- 3 Jan 2020 9:11 AM
Whether they involve computer science, electronics, robotics, network connections, or hybrid systems at the intersection of the analogue and the digital, these technologies sustain a vast feeding ground for artistic practices that contribute to renewing the field of contemporary art.
The exhibition The Dead Web – La fin foregrounds Canadian, Swiss and Hungarian artists whose practices can be situated in this interstice of the art field, and whose works embody a movement that is sometimes placed at the periphery of more traditional approaches.
This panorama is presented as a portrait of what is currently being done through a diversity of media and creative means.
The exhibition The Dead Web raises the question of a possible Internet Capacity Crunch, which was the subject of talks at the Royal Society Symposium in 2015. It is 2023, when the Internet would collapse at the age of 25.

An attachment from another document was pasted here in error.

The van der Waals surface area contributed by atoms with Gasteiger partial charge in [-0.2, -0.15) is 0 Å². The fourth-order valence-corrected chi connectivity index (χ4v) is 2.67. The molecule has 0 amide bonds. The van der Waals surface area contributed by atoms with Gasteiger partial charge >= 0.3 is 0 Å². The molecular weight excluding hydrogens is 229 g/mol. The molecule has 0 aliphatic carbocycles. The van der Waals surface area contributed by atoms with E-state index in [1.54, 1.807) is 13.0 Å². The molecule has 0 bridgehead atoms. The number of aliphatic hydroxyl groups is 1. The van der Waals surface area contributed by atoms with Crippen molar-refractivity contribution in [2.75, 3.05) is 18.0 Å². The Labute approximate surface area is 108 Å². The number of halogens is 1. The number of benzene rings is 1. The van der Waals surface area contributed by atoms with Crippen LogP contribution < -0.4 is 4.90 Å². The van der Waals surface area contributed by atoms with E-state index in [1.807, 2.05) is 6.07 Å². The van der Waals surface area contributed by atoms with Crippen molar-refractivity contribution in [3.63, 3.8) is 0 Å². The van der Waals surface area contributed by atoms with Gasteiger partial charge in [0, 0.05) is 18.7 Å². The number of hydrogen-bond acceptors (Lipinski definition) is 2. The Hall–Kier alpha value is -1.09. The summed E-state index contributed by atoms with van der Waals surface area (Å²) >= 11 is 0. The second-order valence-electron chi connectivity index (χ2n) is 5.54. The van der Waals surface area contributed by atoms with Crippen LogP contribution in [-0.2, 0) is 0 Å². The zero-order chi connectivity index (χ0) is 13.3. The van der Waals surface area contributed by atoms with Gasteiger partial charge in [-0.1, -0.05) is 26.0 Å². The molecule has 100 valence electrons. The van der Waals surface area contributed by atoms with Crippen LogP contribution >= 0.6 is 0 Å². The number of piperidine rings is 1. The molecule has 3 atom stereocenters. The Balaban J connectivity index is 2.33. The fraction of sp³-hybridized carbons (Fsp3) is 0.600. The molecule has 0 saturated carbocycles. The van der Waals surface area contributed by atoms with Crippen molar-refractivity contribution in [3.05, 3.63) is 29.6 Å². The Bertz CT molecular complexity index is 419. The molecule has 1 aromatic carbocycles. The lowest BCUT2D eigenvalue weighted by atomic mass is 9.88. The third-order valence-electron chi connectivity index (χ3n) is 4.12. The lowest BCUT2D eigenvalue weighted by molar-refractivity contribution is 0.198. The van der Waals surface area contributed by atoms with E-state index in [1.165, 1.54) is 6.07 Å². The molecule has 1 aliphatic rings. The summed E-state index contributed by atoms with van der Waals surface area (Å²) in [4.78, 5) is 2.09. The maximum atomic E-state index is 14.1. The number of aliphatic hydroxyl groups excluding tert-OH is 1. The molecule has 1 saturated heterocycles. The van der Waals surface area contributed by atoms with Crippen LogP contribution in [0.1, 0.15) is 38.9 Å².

We are trying to illustrate the period afterwards and to show its impact on the economy and society. Would it just mean a sea of empty servers and electronic waste? Masses of screens without digital content? Can there be a machine to imitate the Internet? Or is it possible to manually recreate the Internet?
With this premise as a starting point, the works in the exhibition question our relationship to the Internet and, more broadly, the notion of connection as a point of contact with the world.
The exhibition is trying to engage the audience in presenting the post-internet world. The cooperative partner of the Ludwig Museum in the utopian endeavour is the Canadian media art organization Molior.
1095 Budapest, Komor Marcell u. 1.